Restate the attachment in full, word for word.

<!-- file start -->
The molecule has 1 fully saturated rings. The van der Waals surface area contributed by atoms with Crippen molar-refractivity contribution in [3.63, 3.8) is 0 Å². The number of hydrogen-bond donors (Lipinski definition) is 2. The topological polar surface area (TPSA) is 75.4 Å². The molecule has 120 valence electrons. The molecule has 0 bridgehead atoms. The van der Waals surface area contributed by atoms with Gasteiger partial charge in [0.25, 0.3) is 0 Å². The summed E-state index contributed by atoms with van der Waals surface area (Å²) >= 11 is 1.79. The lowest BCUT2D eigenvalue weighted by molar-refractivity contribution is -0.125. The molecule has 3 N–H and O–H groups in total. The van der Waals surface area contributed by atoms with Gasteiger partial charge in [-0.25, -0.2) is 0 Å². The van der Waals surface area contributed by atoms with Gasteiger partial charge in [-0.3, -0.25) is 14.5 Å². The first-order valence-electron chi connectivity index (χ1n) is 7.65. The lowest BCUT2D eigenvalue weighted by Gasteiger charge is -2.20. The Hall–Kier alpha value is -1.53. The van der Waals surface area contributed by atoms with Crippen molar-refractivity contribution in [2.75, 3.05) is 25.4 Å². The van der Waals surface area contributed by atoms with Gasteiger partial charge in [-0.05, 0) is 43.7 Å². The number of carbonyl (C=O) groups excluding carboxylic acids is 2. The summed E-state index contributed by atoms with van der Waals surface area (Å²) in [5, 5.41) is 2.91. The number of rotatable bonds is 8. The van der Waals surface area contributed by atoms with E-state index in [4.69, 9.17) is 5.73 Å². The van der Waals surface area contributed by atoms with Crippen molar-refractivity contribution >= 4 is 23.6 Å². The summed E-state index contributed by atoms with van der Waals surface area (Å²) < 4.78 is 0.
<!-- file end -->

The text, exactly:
The molecule has 1 fully saturated rings. The van der Waals surface area contributed by atoms with Crippen molar-refractivity contribution in [3.63, 3.8) is 0 Å². The number of hydrogen-bond donors (Lipinski definition) is 2. The topological polar surface area (TPSA) is 75.4 Å². The molecule has 120 valence electrons. The molecule has 0 bridgehead atoms. The van der Waals surface area contributed by atoms with Gasteiger partial charge in [0.25, 0.3) is 0 Å². The summed E-state index contributed by atoms with van der Waals surface area (Å²) >= 11 is 1.79. The lowest BCUT2D eigenvalue weighted by molar-refractivity contribution is -0.125. The molecule has 3 N–H and O–H groups in total. The van der Waals surface area contributed by atoms with Gasteiger partial charge in [-0.25, -0.2) is 0 Å². The van der Waals surface area contributed by atoms with Gasteiger partial charge in [-0.3, -0.25) is 14.5 Å². The first-order valence-electron chi connectivity index (χ1n) is 7.65. The lowest BCUT2D eigenvalue weighted by Gasteiger charge is -2.20. The Hall–Kier alpha value is -1.53. The van der Waals surface area contributed by atoms with Crippen molar-refractivity contribution in [2.75, 3.05) is 25.4 Å². The van der Waals surface area contributed by atoms with Gasteiger partial charge in [-0.05, 0) is 43.7 Å². The number of carbonyl (C=O) groups excluding carboxylic acids is 2. The summed E-state index contributed by atoms with van der Waals surface area (Å²) in [5, 5.41) is 2.91. The number of rotatable bonds is 8. The van der Waals surface area contributed by atoms with E-state index in [4.69, 9.17) is 5.73 Å². The van der Waals surface area contributed by atoms with Crippen molar-refractivity contribution >= 4 is 23.6 Å². The summed E-state index contributed by atoms with van der Waals surface area (Å²) < 4.78 is 0.